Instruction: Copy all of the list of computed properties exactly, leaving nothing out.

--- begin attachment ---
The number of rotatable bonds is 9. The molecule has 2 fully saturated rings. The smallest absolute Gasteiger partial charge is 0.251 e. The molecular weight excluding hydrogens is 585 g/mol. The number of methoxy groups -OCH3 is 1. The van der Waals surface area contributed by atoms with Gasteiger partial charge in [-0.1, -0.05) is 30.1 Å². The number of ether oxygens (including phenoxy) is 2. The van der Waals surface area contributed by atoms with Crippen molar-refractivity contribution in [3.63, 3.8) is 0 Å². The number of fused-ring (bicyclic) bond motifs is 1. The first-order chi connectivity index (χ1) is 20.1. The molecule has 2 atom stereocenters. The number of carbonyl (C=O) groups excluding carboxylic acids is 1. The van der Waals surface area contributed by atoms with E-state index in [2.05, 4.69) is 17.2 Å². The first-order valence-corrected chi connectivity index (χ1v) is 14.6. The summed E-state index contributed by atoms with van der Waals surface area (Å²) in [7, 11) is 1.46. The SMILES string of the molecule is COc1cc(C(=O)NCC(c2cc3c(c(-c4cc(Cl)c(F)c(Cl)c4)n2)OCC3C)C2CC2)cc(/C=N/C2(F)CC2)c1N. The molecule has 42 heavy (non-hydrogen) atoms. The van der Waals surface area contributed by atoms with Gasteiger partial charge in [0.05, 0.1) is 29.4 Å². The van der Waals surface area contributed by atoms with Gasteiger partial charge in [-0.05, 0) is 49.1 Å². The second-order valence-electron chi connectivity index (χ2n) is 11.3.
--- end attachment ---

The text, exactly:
The number of rotatable bonds is 9. The molecule has 2 fully saturated rings. The smallest absolute Gasteiger partial charge is 0.251 e. The molecular weight excluding hydrogens is 585 g/mol. The number of methoxy groups -OCH3 is 1. The van der Waals surface area contributed by atoms with Gasteiger partial charge in [-0.1, -0.05) is 30.1 Å². The number of ether oxygens (including phenoxy) is 2. The van der Waals surface area contributed by atoms with Crippen molar-refractivity contribution in [3.63, 3.8) is 0 Å². The number of fused-ring (bicyclic) bond motifs is 1. The first-order chi connectivity index (χ1) is 20.1. The molecule has 2 atom stereocenters. The number of carbonyl (C=O) groups excluding carboxylic acids is 1. The van der Waals surface area contributed by atoms with E-state index in [2.05, 4.69) is 17.2 Å². The first-order valence-corrected chi connectivity index (χ1v) is 14.6. The summed E-state index contributed by atoms with van der Waals surface area (Å²) in [7, 11) is 1.46. The SMILES string of the molecule is COc1cc(C(=O)NCC(c2cc3c(c(-c4cc(Cl)c(F)c(Cl)c4)n2)OCC3C)C2CC2)cc(/C=N/C2(F)CC2)c1N. The molecule has 42 heavy (non-hydrogen) atoms. The van der Waals surface area contributed by atoms with Gasteiger partial charge in [0.05, 0.1) is 29.4 Å². The van der Waals surface area contributed by atoms with Gasteiger partial charge in [-0.05, 0) is 49.1 Å². The second-order valence-electron chi connectivity index (χ2n) is 11.3.